Impetigo

  • Medical Author:
    John Mersch, MD, FAAP

    Dr. Mersch received his Bachelor of Arts degree from the University of California, San Diego, and prior to entering the University Of Southern California School Of Medicine, was a graduate student (attaining PhD candidate status) in Experimental Pathology at USC. He attended internship and residency at Children's Hospital Los Angeles.

  • Medical Editor: William C. Shiel Jr., MD, FACP, FACR
    William C. Shiel Jr., MD, FACP, FACR

    William C. Shiel Jr., MD, FACP, FACR

    Dr. Shiel received a Bachelor of Science degree with honors from the University of Notre Dame. There he was involved in research in radiation biology and received the Huisking Scholarship. After graduating from St. Louis University School of Medicine, he completed his Internal Medicine residency and Rheumatology fellowship at the University of California, Irvine. He is board-certified in Internal Medicine and Rheumatology.

Quick GuideBacterial Infections 101: Types, Symptoms, and Treatments

Bacterial Infections 101: Types, Symptoms, and Treatments

What are the types of impetigo? What are impetigo symptoms and signs? What does impetigo look like?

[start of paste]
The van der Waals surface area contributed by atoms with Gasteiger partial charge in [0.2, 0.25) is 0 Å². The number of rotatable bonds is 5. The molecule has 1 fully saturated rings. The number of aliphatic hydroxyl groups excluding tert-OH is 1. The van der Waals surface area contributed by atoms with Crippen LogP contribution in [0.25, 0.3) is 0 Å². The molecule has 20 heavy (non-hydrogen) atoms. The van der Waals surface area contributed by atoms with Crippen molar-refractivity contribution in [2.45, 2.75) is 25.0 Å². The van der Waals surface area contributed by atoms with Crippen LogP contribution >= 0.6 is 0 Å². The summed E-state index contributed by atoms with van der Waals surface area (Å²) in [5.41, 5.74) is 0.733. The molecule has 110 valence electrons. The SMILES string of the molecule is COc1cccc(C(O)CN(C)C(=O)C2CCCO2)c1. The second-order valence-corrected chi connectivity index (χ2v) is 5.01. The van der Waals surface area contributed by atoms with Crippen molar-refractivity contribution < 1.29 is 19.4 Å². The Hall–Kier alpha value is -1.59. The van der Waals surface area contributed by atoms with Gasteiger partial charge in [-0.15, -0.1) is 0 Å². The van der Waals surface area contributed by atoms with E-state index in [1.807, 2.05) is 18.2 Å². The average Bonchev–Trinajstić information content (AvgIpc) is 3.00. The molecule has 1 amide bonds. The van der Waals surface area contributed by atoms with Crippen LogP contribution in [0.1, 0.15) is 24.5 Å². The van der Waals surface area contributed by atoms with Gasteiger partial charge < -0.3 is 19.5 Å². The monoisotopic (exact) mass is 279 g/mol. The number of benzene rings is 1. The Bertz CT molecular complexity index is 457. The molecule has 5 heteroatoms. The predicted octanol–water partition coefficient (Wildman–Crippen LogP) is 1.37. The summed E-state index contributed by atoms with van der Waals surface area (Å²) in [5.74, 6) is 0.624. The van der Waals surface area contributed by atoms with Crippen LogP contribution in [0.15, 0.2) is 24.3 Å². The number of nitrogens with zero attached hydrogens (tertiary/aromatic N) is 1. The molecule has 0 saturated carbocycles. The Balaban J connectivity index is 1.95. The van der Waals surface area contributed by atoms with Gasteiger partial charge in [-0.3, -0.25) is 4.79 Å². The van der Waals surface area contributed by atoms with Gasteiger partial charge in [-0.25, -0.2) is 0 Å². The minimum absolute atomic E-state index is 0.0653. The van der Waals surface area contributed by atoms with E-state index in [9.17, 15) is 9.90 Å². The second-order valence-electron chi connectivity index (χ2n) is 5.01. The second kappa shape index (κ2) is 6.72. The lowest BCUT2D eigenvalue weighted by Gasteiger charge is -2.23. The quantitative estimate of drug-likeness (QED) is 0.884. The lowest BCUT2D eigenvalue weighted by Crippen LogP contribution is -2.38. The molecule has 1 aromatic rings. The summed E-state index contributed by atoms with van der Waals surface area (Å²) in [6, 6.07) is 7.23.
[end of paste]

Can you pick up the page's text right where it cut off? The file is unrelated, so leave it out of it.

There are two forms of impetigo:

  • Nonbullous impetigo: This is the more common form, caused by both staph and strep bacteria. This form initially presents as small red papules similar to insect bites. These lesions rapidly evolve to small blisters and then to pustules that finally scab over with a characteristic honey-colored crust. This entire process usually takes about one week. These lesions often start around the nose and on the face, but less frequently they may also affect the arms and legs. At times, there may be non-tender but swollen lymph nodes (glands) nearby.
  • Bullous impetigo: This form of impetigo is caused only by staph bacteria. These bacteria produce a toxin that reduces cell-to-cell stickiness (adhesion) causing separation between the top skin layer (epidermis) and the lower layer (dermis). This leads to the formation of a blister. (The medical term for blister is bulla.) Bullae can appear in various skin areas, especially the buttocks and trunk. These blisters are fragile and contain a clear yellow-colored fluid. The bullae are delicate and often break and leave red, raw skin with a ragged edge. A dark crust will commonly develop during the final stages of development. With healing, this crust will resolve. Continue Reading
Reviewed on 2/22/2016
References
REFERENCES:

American Academy of Pediatrics. In: Pickering, L.K., C.J. Baker, D.W. Kimberlin, S.S. Long, eds. Red Book: 2012 Report of the Committee on Infectious Diseases. Elk Grove Village, IL: American Academy of Pediatrics, 2012.

Baddour, Larry M. "Impetigo." UptoDate.com. Sept. 2010.

IMAGES:

1. Fitzpatrick's Color Atlas & Synopsis of Clinical Dermatology Klaus Wolff, Richard Allen Johnson, Dick Suurmond Copyright 2005, 2001, 1997, 1993 by The McGraw-Hill Companies. All Rights reserved.

2. iStock

3. Color Atlas of Pediatric Dermatology Samuel Weinberg, Neil S. Prose, Leonard Kristal Copyright 2008, 1998, 1990, 1975 by The McGraw-Hill Companies. All Rights reserved.

4. iStock

5. iStock

6. Getty Images/PhotoAlto

7. Getty Images/Hemera

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